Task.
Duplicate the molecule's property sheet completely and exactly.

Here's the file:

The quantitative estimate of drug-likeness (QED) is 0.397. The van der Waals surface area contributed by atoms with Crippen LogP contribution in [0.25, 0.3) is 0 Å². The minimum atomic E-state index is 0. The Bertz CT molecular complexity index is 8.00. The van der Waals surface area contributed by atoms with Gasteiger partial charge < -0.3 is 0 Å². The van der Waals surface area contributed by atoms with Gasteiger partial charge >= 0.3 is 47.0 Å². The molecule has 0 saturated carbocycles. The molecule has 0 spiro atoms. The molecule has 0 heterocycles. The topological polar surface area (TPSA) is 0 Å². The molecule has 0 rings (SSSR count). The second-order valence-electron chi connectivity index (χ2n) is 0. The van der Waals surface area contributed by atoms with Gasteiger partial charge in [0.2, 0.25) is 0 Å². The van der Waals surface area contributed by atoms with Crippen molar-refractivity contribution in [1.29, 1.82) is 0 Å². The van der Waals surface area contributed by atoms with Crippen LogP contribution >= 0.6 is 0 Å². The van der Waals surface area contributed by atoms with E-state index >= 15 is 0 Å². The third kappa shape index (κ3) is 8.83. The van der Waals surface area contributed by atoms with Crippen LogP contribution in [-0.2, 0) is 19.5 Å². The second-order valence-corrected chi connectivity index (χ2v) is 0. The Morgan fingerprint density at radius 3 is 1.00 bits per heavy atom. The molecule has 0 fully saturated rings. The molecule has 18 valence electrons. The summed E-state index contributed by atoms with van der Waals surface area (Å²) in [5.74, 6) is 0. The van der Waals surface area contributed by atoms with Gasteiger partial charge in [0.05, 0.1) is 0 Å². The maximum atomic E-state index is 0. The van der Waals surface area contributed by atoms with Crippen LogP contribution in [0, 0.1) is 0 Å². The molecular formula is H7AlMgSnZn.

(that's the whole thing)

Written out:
The quantitative estimate of drug-likeness (QED) is 0.397. The van der Waals surface area contributed by atoms with Crippen LogP contribution in [0.25, 0.3) is 0 Å². The minimum atomic E-state index is 0. The Bertz CT molecular complexity index is 8.00. The van der Waals surface area contributed by atoms with Gasteiger partial charge < -0.3 is 0 Å². The van der Waals surface area contributed by atoms with Gasteiger partial charge >= 0.3 is 47.0 Å². The molecule has 0 saturated carbocycles. The molecule has 0 spiro atoms. The molecule has 0 heterocycles. The topological polar surface area (TPSA) is 0 Å². The molecule has 0 rings (SSSR count). The second-order valence-electron chi connectivity index (χ2n) is 0. The van der Waals surface area contributed by atoms with Gasteiger partial charge in [0.2, 0.25) is 0 Å². The van der Waals surface area contributed by atoms with Crippen molar-refractivity contribution in [1.29, 1.82) is 0 Å². The van der Waals surface area contributed by atoms with Crippen LogP contribution >= 0.6 is 0 Å². The van der Waals surface area contributed by atoms with E-state index >= 15 is 0 Å². The third kappa shape index (κ3) is 8.83. The van der Waals surface area contributed by atoms with Crippen LogP contribution in [-0.2, 0) is 19.5 Å². The second-order valence-corrected chi connectivity index (χ2v) is 0. The Morgan fingerprint density at radius 3 is 1.00 bits per heavy atom. The molecule has 0 fully saturated rings. The molecule has 18 valence electrons. The summed E-state index contributed by atoms with van der Waals surface area (Å²) in [5.74, 6) is 0. The van der Waals surface area contributed by atoms with Gasteiger partial charge in [0.05, 0.1) is 0 Å². The maximum atomic E-state index is 0. The van der Waals surface area contributed by atoms with Crippen LogP contribution in [0, 0.1) is 0 Å². The molecular formula is H7AlMgSnZn.